Fifteen to 45 minutes. That’s the total amount of time that Dr. Lee Salsburg typically has with each patient she sees at Central City Concern’s Hooper Detox Center. Acutely aware of her time limitations, Lee is intentional about what she can offer to each patient besides making sure that all the medical loose ends – like medication and protocol – are tied up.
“I hope to bring a level of respect for each patient as a human being. Kindness. Generosity. Simple things our patients might not get elsewhere.”
Lee understands that the majority of the highly vulnerable individuals she sees have arrived at Hooper as a result of some combination of broken systems, the disease of addiction, and personal choices. The patients Lee works with are those without access to the resources that allow others in more fortunate positions to absorb and rebound from the ravaging effects addiction can have on lives. It has always pained Lee, who started her medical career in family medicine, to see patients without access to housing, education, or quality healthcare.
“Medicine is the way I can hopefully level the playing field even just a little bit.”
Working in such a transient setting can make it difficult to recognize progress. But Lee tries to catch and acknowledge even the smallest victories. Sometimes that comes from conversations with patients who are honest with themselves and to her about their addiction and have acknowledged the measures they need to take in order to make a change. Other times it’s the sight of a patient who becomes noticeably relieved after Lee assures him that their current level of hygiene is okay with her.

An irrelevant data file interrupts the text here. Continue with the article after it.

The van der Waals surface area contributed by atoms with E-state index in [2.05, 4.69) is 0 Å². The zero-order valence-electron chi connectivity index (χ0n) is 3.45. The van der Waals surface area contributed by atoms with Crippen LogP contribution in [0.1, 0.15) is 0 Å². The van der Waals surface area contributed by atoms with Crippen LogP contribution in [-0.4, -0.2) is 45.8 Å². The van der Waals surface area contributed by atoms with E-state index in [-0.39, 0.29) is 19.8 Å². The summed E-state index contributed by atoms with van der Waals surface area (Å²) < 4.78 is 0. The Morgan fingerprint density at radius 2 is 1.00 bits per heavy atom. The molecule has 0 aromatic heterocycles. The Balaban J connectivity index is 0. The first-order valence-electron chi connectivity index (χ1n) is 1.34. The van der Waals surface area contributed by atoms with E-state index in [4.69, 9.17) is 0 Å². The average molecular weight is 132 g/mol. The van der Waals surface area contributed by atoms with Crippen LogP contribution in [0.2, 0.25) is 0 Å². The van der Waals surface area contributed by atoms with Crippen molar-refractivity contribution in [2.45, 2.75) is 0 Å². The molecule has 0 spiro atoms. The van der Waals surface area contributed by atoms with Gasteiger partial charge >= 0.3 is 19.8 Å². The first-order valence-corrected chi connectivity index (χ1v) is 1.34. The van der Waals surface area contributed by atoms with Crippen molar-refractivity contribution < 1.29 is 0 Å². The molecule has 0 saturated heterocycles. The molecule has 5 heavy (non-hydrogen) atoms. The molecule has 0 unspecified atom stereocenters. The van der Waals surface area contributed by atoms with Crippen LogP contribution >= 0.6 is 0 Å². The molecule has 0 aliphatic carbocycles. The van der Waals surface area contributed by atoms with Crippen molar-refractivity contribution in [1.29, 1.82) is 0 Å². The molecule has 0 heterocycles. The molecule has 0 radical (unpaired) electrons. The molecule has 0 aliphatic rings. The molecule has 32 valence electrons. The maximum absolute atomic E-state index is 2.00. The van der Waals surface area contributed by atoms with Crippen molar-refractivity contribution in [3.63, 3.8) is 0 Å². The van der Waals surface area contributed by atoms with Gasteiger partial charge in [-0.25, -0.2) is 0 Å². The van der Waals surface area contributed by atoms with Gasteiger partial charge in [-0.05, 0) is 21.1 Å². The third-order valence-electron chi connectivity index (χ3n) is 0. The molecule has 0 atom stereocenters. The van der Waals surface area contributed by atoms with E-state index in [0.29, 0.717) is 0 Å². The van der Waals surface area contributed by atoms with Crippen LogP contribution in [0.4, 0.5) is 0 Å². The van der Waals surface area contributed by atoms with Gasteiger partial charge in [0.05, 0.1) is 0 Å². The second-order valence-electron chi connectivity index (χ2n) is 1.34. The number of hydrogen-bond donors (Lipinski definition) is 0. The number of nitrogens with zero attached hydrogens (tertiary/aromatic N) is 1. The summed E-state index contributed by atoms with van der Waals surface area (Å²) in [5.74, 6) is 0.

With each 15-to-45- minute patient interaction, Lee doesn’t only see the patient for the day’s needs. She acknowledges his past. She hopes for his future.
“We’ve all made mistakes, but there’s always possibility past that point to change. This is not a point of judgment, it’s a point of departure for better things.”
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Lee's story is part of Central City Concern's week-long series to celebrate National Health Center Week by highlighting just a few of the many extraordinary people who make the work of CCC's health centers possible. The week of August 9 through August 15 is a time to recognize the services and contributions of health centers that provide affordable, high quality, cost effective health care to medically vulnerable and underserved people throughout the United States.
Learn more about CCC and National Health Center Week by reading a post introducing this series from Leslie Tallyn, CCC's Chief Clinical Operations Officer.